Monday, October 13, 2014
I'm Back, And Book Review Three Felonies a Day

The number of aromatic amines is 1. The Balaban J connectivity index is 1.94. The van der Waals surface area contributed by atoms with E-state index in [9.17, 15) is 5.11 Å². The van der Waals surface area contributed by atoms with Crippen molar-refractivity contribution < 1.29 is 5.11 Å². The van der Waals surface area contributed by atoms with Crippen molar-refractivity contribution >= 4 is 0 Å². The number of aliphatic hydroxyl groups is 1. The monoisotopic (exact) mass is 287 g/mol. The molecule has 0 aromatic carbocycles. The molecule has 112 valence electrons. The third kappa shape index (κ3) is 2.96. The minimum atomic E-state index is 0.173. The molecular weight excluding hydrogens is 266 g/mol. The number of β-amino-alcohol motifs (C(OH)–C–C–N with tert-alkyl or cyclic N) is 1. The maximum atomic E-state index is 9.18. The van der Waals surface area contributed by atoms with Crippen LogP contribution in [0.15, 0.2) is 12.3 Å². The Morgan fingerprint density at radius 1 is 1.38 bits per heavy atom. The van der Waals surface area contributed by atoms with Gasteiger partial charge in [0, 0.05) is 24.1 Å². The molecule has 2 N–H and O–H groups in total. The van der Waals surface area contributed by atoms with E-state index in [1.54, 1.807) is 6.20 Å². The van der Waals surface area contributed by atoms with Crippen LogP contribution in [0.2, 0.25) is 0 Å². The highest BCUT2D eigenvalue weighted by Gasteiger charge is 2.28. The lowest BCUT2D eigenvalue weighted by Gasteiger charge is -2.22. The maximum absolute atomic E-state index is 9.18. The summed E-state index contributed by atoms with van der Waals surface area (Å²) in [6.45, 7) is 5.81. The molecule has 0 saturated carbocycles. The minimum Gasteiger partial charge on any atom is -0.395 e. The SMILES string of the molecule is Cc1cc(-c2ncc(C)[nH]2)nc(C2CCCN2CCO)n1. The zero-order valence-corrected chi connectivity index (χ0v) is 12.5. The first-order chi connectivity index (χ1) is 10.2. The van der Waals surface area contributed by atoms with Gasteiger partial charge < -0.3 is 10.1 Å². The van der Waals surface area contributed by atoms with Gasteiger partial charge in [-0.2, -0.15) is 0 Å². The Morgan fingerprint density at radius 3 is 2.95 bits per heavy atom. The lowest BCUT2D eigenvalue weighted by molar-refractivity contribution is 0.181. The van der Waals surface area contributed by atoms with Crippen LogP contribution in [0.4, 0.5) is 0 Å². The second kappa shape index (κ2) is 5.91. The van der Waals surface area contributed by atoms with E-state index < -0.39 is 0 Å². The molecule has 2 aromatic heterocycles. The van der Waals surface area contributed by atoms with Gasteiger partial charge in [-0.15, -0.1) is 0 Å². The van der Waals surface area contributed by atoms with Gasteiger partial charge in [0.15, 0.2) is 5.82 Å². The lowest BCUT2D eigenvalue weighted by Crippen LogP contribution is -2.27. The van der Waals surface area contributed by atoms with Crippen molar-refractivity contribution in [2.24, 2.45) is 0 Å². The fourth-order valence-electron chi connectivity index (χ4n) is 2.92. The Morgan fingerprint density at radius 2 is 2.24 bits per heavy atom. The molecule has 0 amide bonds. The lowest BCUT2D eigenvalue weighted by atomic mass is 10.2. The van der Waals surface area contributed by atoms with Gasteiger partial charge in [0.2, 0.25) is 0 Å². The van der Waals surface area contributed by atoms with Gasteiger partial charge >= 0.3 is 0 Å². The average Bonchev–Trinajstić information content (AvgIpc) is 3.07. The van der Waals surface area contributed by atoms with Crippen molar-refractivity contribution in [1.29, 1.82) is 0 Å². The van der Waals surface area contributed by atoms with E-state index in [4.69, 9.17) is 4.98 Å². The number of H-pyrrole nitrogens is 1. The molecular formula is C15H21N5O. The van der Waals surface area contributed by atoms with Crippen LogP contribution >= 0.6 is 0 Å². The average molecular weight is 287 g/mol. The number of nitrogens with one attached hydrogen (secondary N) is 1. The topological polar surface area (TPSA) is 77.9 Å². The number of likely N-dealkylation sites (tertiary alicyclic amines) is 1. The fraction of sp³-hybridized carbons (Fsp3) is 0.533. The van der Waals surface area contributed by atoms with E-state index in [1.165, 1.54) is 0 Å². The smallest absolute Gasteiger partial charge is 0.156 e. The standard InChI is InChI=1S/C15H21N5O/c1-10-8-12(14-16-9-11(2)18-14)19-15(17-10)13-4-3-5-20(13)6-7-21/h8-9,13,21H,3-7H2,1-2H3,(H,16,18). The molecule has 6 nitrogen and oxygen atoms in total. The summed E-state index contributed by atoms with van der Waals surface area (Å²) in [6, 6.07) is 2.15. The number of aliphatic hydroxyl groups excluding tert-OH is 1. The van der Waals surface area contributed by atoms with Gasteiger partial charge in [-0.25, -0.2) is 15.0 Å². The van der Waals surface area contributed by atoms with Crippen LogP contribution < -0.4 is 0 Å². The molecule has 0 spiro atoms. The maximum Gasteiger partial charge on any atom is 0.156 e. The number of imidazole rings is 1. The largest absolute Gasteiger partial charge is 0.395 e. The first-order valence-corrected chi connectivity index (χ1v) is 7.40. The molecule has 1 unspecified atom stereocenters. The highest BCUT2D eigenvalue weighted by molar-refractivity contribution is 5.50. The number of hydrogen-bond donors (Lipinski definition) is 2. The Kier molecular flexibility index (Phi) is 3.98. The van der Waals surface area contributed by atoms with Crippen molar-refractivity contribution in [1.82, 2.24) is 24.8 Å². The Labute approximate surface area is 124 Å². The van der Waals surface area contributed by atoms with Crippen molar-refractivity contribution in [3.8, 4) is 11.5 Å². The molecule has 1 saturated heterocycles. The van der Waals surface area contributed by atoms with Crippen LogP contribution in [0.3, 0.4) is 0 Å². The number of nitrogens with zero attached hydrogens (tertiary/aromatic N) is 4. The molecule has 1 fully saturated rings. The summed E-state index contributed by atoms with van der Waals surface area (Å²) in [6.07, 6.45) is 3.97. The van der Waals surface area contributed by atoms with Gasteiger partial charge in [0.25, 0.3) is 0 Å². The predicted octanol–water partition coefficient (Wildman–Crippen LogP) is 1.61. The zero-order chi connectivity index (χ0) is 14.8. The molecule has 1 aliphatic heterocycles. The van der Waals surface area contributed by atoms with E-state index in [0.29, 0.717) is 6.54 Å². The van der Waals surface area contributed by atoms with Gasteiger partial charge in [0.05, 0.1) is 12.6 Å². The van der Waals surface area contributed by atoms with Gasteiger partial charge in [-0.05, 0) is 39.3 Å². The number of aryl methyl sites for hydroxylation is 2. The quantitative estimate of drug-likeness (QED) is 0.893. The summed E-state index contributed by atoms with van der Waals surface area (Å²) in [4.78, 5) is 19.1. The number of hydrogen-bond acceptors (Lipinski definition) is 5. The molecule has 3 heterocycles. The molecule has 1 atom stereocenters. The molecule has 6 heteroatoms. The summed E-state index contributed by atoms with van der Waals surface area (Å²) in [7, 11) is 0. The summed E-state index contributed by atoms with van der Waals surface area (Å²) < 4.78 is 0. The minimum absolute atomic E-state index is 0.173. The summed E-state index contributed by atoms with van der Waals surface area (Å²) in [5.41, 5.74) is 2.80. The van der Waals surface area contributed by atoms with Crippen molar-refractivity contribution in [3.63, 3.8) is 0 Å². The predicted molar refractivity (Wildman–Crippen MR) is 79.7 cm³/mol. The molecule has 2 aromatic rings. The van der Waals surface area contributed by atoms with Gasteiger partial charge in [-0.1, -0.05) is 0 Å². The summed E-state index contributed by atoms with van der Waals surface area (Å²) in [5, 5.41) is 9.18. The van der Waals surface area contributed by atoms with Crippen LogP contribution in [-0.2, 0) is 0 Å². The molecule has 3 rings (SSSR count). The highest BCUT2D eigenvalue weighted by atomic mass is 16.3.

Good news for my loyal readers, both of them. I'm back to posting on my blog. I've been away for other reasons (missionary in Mexico, doing other work etc.) but will try to post once or twice a week for the foreseeable future. I may even post excerpts from a book I'm working on. I'll start with a review of a book that I encountered while doing research for my book which I expect to publish within a few months. Book Review, Silverglate, Harvey A. Three Felonies a Day, How the Feds Target the Innocent, Encounter Books, 2009. “Silvergate believes that we are in danger of becoming a society in which prosecutors alone become judges, juries and executioners because the threat of high sentences makes it too costly for even innocent people to resist the prosecutorial pressure. That is why nearly all criminal defendants [in federal court] today plead guilty to 'reduced' charges rather than risk a trial with draconian sentences in the event of a conviction.” (From the Foreword by Alan M. Dershowitz) This is a frightening book, giving examples of how federal prosecutors pressure witnesses to testify against friends, bosses, even family members. It describes how they “climb the ladder,” starting with low level employees and getting each to agree to testify against those higher on the organizational chart. The problem is that truth in testimony becomes less important than digging up dirt on the ultimate targets. The book presents evidence that prosecutors encouraged perjury, even telling people what to say in their testimony. Companies such as AIG and Arthur Anderson, along with their executives, fell victim to this type of prosecution. Another major tactic is to use vague laws to prosecute people for what most of us would agree is legal. For example, Walter L. Lachman and Maurice H. Subilia, Jr. were charged with selling materials that would help India develop nuclear weapons. The case hinged on the definition of materials “specially designed” for such weapons. The jury convicted, but then lawyers discovered an appellate case that decreed that the materials were not specially designed for nuclear uses. In addition, Commerce Department officials had given seminars where they taught that such materials did not meet the “specially designed” criterion. Judge Douglas P. Woodlock declared a not guilty verdict. The government appealed and that same appellate court that had ruled that the materials were not so designed turned around and said that they were specially designed for nuclear weapons. That court also ruled that, in spite of the same court giving diametrically opposed rulings on the wording, the wording was not unconstitutionally vague. This book is well worth reading – if you can stomach it. I find it sickening that our government would twist our justice system in the manners described. And such legal blackmail can threaten almost any citizen who has a job, especially a job with a large company. Though the major targets are people in fields such as accounting, they could go after anyone who might provide testimony about other company employees.